When Renard enters the elevator, his scarf is hanging straight down his back and is well clear of the elevator doors. However, in the next shot the scarf is suddenly at an angle and caught in the doors.
The scene just before the first commercial break and just after Rod Serling's opening narration is obviously being played in reverse. The smoke is traveling downward and back into Renard's cigarette.
Narrator: You're looking at Mr. Fred Renard, who carries on his shoulder a chip the size of the national debt. This is a sour man, a friendless man, a lonely man, a grasping, compulsive, nervous man. This is a man who has lived thirty-six undistinguished, meaningless, pointless, failure-laden years and who at this moment looks for an escape - any escape, any way, anything, anybody - to get out of the rut. And this little old man is just what Mr. Renard is waiting for.
Renard: Why does it have to stop?
Pedott: Because the things you need most, I can't supply.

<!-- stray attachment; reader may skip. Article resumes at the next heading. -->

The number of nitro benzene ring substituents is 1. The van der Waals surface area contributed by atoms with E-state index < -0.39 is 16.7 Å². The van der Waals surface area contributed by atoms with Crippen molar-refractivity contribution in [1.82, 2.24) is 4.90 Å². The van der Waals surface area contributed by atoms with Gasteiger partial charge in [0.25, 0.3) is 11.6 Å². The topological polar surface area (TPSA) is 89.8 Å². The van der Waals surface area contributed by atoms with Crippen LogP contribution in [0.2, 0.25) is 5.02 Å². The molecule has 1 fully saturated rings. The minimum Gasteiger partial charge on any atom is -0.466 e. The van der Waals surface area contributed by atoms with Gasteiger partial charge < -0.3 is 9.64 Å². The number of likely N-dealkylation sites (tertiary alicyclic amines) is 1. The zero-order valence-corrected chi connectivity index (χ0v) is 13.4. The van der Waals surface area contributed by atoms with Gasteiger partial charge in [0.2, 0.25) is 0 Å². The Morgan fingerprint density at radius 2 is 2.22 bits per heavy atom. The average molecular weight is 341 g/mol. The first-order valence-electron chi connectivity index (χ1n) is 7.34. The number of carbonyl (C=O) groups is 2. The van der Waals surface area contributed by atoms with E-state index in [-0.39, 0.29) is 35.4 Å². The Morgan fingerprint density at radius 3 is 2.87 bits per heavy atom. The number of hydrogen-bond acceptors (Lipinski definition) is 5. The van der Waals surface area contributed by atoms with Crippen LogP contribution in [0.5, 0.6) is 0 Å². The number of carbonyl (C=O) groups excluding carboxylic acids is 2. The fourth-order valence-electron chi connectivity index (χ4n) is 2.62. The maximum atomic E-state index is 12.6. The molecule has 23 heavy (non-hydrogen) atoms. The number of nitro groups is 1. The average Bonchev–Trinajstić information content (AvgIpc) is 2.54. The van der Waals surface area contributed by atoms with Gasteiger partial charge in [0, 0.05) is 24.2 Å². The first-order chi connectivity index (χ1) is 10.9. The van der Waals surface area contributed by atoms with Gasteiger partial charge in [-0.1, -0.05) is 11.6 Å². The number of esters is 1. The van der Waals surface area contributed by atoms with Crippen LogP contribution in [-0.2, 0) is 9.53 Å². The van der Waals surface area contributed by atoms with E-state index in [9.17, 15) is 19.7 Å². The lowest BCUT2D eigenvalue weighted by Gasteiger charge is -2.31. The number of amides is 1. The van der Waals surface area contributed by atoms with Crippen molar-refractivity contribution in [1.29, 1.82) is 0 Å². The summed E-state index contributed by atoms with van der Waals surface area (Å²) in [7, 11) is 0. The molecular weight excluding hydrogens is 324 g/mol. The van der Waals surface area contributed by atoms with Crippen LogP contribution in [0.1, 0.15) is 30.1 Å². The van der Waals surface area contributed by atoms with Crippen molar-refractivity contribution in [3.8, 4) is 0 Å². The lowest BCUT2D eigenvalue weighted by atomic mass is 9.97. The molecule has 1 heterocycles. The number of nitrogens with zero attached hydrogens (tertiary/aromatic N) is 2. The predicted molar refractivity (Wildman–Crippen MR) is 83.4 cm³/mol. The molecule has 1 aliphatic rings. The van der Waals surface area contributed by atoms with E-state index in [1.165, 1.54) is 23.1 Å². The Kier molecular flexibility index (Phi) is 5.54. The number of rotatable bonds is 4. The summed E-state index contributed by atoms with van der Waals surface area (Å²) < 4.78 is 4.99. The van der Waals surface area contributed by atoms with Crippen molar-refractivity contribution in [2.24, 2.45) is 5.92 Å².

Renard: What are they?
Pedott: Serenity, peace of mind, humor, the ability to laugh at one's self. Those are things you need the most, but it's beyond my power to give them to you.
Renard: C'mon old man, tell me – are these what I need?
Pedott: I didn't say they were. But I'll tell you something – they happen to be what I need.
Pedott: Mr. Renard, what I saw in your eyes at that bar was death. My death. You were going to kill me. So what was needed for Mr. Renard was slippery shoes... that's what was needed, slippery shoes.
Narrator: Street scene. Night. Traffic accident. Victim named Fred Renard, gentleman with a sour face to whom contentment came with difficulty. Fred Renard, who took all that was needed, in the Twilight Zone.
This episode is based on the short story "What You Need" by Henry Kuttner and C.L. Moore. This story was first published in Astounding Science Fiction (October, 1945).
Before The Twilight Zone, this story was adapted as an episode of the sci-fi anthology Tales of Tomorrow (under the same title).
Injoke: The names of some of the jockeys in the sports section of the newspaper are the names of show crew: Serling (Rod Serling), Clemens (George Clemens), Houghton (Buck Houghton), Butler (Rudy Butler), and Denault (Edward Denault).